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Corporate diversity doesn't stop at appearances. According to talent expert Patty McCord, diversity means building a company full of people with different ideas, perspectives and skills to not only solve problems faster, but in new ways.

In her writing and speaking about the HR industry, McCord points to a tendency people have to hold on to the “dream job scenario" of decades past. But as she highlights, the times have changed. It's time for people (recruiters and recruited, alike) to embrace a transient job market. Once called 'job-hoppers', McCord says people who work for companies for less than three years before moving on to new jobs are simply the norm today.

As the former chief talent officer at Netflix—she's the mastermind behind the company's famous "Culture Doc"—principal at Patty McCord Consulting and advisor to Warby Parker, Hubspot and many more, she has deep insights into workplace trends. We sat down with McCord for her take on the current realities and perceptions of recruitment and retention.

What does today's job market look like, and how is it different from, say, 10 years ago?

I think there's a lot more opportunity now for qualified candidates. It's a buyer's market, if you will, so that people have a lot more options in the way they work, who they work for and how they work if they have the qualifications to do the jobs.

"We can be more honest about the fact that there isn't lifetime employment in any company."

I think that what's significantly different, at least from my perspective, is that we can be more honest about the fact that there isn't lifetime employment in any company.

How does recruiting and retention differ between big companies and startups?

I often hear HR people at both large companies and startups continuing to give credence to the myths that we have about employment.

We still perpetuate this idea that work can be your family, HR is going to take care of you, retention and tenure matters and companies want to hold on to people. And when I challenge HR professionals about whether or not that's still true, everyone admits that it's not, but they usually don't have the language to talk about it.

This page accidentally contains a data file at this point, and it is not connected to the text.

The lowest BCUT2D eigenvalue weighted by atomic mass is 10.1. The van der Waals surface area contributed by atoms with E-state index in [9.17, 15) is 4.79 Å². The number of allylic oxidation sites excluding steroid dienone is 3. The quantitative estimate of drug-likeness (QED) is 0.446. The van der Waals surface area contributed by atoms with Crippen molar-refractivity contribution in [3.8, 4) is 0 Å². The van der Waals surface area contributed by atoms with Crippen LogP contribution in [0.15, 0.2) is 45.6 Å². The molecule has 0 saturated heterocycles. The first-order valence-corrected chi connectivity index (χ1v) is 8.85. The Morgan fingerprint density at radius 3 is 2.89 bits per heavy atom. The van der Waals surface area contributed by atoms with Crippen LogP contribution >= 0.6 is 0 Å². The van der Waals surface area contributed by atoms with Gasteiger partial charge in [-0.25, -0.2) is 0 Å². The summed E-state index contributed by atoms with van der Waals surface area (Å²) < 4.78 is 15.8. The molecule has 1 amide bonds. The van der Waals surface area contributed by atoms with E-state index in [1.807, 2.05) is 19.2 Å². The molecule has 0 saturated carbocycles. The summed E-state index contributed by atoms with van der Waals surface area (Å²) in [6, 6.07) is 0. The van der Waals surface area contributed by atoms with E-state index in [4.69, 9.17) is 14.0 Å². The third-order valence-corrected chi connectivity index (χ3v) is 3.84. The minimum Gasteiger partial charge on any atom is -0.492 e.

How would you advise executives and HR professionals to talk about work culture?

Reid Hoffman did a book recently that talked about tours of duty. I think talking about work culture differently involves conversations about how careers and employment have a 50/50 relationship. Individuals should seek opportunities where they can do their best work, and where their best work is important to whoever they work for.

"Individuals should seek opportunities where they can do their best work, and where their best work is important to whoever they work for."

The same goes for companies. When they focus on tenure and retention, then they encourage people to remain in jobs that they may not be great at anymore.

Now that time spent at a company is off the table, what red flags should HR be looking for when they attempt to recruit and retain talent?

They need to understand when they interview people what the reasons are for people changing jobs. Did they work at companies that made a significant impact? Were those companies well run? And secondly, as people changed jobs, what did they learn? You want to look for an employee who not only ticks off all the skill boxes, but who's shown a proclivity for learning something new in every role they've ever had.

What advice do you have for HR professionals who are just launching their talent programs?

I think the most important thing that any of us can do, both startup founders and HR, is to define really clearly what the company's about, what it's trying to accomplish and what the timeframe is for rolling out the program. If you have clarity around those things first, then you can work backwards and put together the right program to hire the best candidates.

Can you describe your ideal job candidate?

There isn't one specific thing or formula that leads to an ideal candidate. Recruiters should look for people who are not only qualified to help solve problems, but who are genuinely motivated to help solve problems—not people who are motivated by a higher salary or the presence of, say, a kegerator.

"You want a company full of many different people who can solve many different problems in many different ways."

You want a company full of many different people who can solve many different problems in many different ways; it's not just diversity of how people look and act—that's important, too—but diversity of opinion and approach.

This interviewed has been edited and condensed for clarity.

Photo: Twenty20